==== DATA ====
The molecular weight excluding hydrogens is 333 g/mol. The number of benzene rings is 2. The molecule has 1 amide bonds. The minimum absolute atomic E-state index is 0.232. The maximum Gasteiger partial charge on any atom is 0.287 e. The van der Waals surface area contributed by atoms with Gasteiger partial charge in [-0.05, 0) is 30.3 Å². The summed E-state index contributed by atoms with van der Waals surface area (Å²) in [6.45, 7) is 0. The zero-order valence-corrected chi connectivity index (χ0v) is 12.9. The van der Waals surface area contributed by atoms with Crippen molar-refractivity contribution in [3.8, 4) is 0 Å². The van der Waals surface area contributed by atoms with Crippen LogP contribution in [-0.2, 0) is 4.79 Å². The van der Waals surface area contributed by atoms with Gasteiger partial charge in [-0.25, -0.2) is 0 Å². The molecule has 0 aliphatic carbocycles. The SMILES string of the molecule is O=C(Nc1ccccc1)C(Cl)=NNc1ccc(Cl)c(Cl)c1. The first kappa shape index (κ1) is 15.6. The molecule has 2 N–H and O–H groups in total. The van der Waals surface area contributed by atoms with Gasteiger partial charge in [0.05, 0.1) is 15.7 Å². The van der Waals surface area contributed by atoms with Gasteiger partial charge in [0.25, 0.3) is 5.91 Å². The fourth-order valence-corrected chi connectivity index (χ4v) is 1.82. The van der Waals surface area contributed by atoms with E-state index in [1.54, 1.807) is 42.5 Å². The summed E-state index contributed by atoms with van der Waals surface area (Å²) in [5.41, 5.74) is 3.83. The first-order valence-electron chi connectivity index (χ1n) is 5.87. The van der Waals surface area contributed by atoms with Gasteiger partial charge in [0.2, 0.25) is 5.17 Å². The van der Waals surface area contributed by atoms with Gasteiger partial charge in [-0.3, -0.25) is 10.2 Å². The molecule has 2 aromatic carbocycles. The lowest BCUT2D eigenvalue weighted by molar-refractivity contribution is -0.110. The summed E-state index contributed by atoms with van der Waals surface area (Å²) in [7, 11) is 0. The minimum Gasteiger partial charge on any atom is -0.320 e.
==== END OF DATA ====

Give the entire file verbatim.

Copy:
The molecular weight excluding hydrogens is 333 g/mol. The number of benzene rings is 2. The molecule has 1 amide bonds. The minimum absolute atomic E-state index is 0.232. The maximum Gasteiger partial charge on any atom is 0.287 e. The van der Waals surface area contributed by atoms with Gasteiger partial charge in [-0.05, 0) is 30.3 Å². The summed E-state index contributed by atoms with van der Waals surface area (Å²) in [6.45, 7) is 0. The zero-order valence-corrected chi connectivity index (χ0v) is 12.9. The van der Waals surface area contributed by atoms with Crippen molar-refractivity contribution in [3.8, 4) is 0 Å². The van der Waals surface area contributed by atoms with Crippen LogP contribution in [-0.2, 0) is 4.79 Å². The van der Waals surface area contributed by atoms with Gasteiger partial charge in [-0.25, -0.2) is 0 Å². The molecule has 0 aliphatic carbocycles. The SMILES string of the molecule is O=C(Nc1ccccc1)C(Cl)=NNc1ccc(Cl)c(Cl)c1. The first kappa shape index (κ1) is 15.6. The molecule has 2 N–H and O–H groups in total. The van der Waals surface area contributed by atoms with Gasteiger partial charge in [0.05, 0.1) is 15.7 Å². The van der Waals surface area contributed by atoms with Gasteiger partial charge in [0.25, 0.3) is 5.91 Å². The fourth-order valence-corrected chi connectivity index (χ4v) is 1.82. The van der Waals surface area contributed by atoms with E-state index in [1.54, 1.807) is 42.5 Å². The summed E-state index contributed by atoms with van der Waals surface area (Å²) in [5.41, 5.74) is 3.83. The first-order valence-electron chi connectivity index (χ1n) is 5.87. The van der Waals surface area contributed by atoms with Gasteiger partial charge in [0.2, 0.25) is 5.17 Å². The van der Waals surface area contributed by atoms with Gasteiger partial charge in [-0.3, -0.25) is 10.2 Å². The molecule has 2 aromatic carbocycles. The lowest BCUT2D eigenvalue weighted by molar-refractivity contribution is -0.110. The summed E-state index contributed by atoms with van der Waals surface area (Å²) in [7, 11) is 0. The minimum Gasteiger partial charge on any atom is -0.320 e.